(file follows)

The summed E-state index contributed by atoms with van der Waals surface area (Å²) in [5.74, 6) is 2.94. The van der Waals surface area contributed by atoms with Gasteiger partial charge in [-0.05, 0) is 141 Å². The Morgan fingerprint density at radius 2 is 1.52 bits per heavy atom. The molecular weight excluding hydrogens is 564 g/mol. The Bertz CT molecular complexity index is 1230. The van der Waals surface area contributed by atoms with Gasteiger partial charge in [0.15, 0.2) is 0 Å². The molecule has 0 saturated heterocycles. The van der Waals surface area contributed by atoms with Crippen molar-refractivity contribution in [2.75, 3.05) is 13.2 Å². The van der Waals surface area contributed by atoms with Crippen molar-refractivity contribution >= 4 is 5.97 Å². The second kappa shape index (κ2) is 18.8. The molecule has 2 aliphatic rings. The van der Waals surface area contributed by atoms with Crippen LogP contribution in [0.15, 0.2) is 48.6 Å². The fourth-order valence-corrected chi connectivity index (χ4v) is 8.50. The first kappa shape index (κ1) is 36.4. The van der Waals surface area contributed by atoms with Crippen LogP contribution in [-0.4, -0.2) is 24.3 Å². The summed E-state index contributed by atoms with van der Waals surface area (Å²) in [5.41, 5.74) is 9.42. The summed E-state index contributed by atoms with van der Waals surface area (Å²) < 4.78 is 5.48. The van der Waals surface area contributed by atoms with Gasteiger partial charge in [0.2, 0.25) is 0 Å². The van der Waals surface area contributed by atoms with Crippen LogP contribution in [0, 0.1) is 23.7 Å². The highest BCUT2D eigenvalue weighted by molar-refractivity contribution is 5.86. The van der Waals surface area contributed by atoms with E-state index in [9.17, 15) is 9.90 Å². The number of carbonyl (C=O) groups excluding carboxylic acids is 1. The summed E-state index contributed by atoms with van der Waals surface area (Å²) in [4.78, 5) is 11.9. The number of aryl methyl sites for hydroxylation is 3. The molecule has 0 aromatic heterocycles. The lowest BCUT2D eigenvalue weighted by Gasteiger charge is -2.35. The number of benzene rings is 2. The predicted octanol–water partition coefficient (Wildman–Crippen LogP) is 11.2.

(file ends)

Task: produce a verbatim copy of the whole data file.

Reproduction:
The summed E-state index contributed by atoms with van der Waals surface area (Å²) in [5.74, 6) is 2.94. The van der Waals surface area contributed by atoms with Gasteiger partial charge in [-0.05, 0) is 141 Å². The Morgan fingerprint density at radius 2 is 1.52 bits per heavy atom. The molecular weight excluding hydrogens is 564 g/mol. The Bertz CT molecular complexity index is 1230. The van der Waals surface area contributed by atoms with Gasteiger partial charge in [0.15, 0.2) is 0 Å². The molecule has 0 saturated heterocycles. The van der Waals surface area contributed by atoms with Crippen molar-refractivity contribution in [2.75, 3.05) is 13.2 Å². The van der Waals surface area contributed by atoms with Crippen molar-refractivity contribution >= 4 is 5.97 Å². The second kappa shape index (κ2) is 18.8. The molecule has 2 aliphatic rings. The van der Waals surface area contributed by atoms with Crippen LogP contribution in [0.15, 0.2) is 48.6 Å². The fourth-order valence-corrected chi connectivity index (χ4v) is 8.50. The first kappa shape index (κ1) is 36.4. The van der Waals surface area contributed by atoms with Crippen LogP contribution in [-0.4, -0.2) is 24.3 Å². The summed E-state index contributed by atoms with van der Waals surface area (Å²) in [5.41, 5.74) is 9.42. The summed E-state index contributed by atoms with van der Waals surface area (Å²) < 4.78 is 5.48. The van der Waals surface area contributed by atoms with Gasteiger partial charge in [0.2, 0.25) is 0 Å². The van der Waals surface area contributed by atoms with Crippen LogP contribution in [0, 0.1) is 23.7 Å². The highest BCUT2D eigenvalue weighted by molar-refractivity contribution is 5.86. The van der Waals surface area contributed by atoms with E-state index in [9.17, 15) is 9.90 Å². The number of carbonyl (C=O) groups excluding carboxylic acids is 1. The summed E-state index contributed by atoms with van der Waals surface area (Å²) in [4.78, 5) is 11.9. The number of aryl methyl sites for hydroxylation is 3. The molecule has 0 aromatic heterocycles. The lowest BCUT2D eigenvalue weighted by Gasteiger charge is -2.35. The number of benzene rings is 2. The predicted octanol–water partition coefficient (Wildman–Crippen LogP) is 11.2.